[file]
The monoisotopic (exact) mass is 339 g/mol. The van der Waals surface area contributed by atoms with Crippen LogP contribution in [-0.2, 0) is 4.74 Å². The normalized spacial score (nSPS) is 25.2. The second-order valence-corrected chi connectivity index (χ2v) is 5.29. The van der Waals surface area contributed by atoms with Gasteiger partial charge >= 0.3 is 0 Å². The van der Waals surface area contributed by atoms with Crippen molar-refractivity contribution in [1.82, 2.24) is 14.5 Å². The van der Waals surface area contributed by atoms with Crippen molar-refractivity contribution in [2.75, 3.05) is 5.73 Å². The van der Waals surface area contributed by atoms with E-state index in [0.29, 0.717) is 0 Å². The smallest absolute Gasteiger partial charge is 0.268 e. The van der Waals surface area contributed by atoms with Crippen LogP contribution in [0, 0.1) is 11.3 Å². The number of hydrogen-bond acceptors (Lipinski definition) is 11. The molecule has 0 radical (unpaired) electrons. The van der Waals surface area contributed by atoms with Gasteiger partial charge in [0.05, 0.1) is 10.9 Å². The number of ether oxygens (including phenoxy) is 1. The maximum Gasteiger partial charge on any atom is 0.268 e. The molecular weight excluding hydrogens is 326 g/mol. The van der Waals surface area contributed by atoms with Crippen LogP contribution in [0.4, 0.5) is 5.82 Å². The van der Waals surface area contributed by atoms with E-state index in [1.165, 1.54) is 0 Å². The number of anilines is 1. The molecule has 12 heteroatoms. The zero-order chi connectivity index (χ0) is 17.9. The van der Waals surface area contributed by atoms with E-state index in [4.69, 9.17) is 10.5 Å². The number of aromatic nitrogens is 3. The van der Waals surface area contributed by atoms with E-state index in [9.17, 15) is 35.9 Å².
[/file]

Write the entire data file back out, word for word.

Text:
The monoisotopic (exact) mass is 339 g/mol. The van der Waals surface area contributed by atoms with Crippen LogP contribution in [-0.2, 0) is 4.74 Å². The normalized spacial score (nSPS) is 25.2. The second-order valence-corrected chi connectivity index (χ2v) is 5.29. The van der Waals surface area contributed by atoms with Gasteiger partial charge >= 0.3 is 0 Å². The van der Waals surface area contributed by atoms with Crippen molar-refractivity contribution in [1.82, 2.24) is 14.5 Å². The van der Waals surface area contributed by atoms with Crippen molar-refractivity contribution in [2.75, 3.05) is 5.73 Å². The van der Waals surface area contributed by atoms with E-state index in [0.29, 0.717) is 0 Å². The smallest absolute Gasteiger partial charge is 0.268 e. The van der Waals surface area contributed by atoms with Crippen LogP contribution in [0, 0.1) is 11.3 Å². The number of hydrogen-bond acceptors (Lipinski definition) is 11. The molecule has 0 radical (unpaired) electrons. The van der Waals surface area contributed by atoms with Gasteiger partial charge in [0.05, 0.1) is 10.9 Å². The number of ether oxygens (including phenoxy) is 1. The maximum Gasteiger partial charge on any atom is 0.268 e. The molecular weight excluding hydrogens is 326 g/mol. The van der Waals surface area contributed by atoms with Crippen LogP contribution in [0.4, 0.5) is 5.82 Å². The van der Waals surface area contributed by atoms with E-state index in [1.165, 1.54) is 0 Å². The number of anilines is 1. The molecule has 12 heteroatoms. The zero-order chi connectivity index (χ0) is 17.9. The van der Waals surface area contributed by atoms with E-state index in [4.69, 9.17) is 10.5 Å². The number of aromatic nitrogens is 3. The van der Waals surface area contributed by atoms with E-state index in [9.17, 15) is 35.9 Å².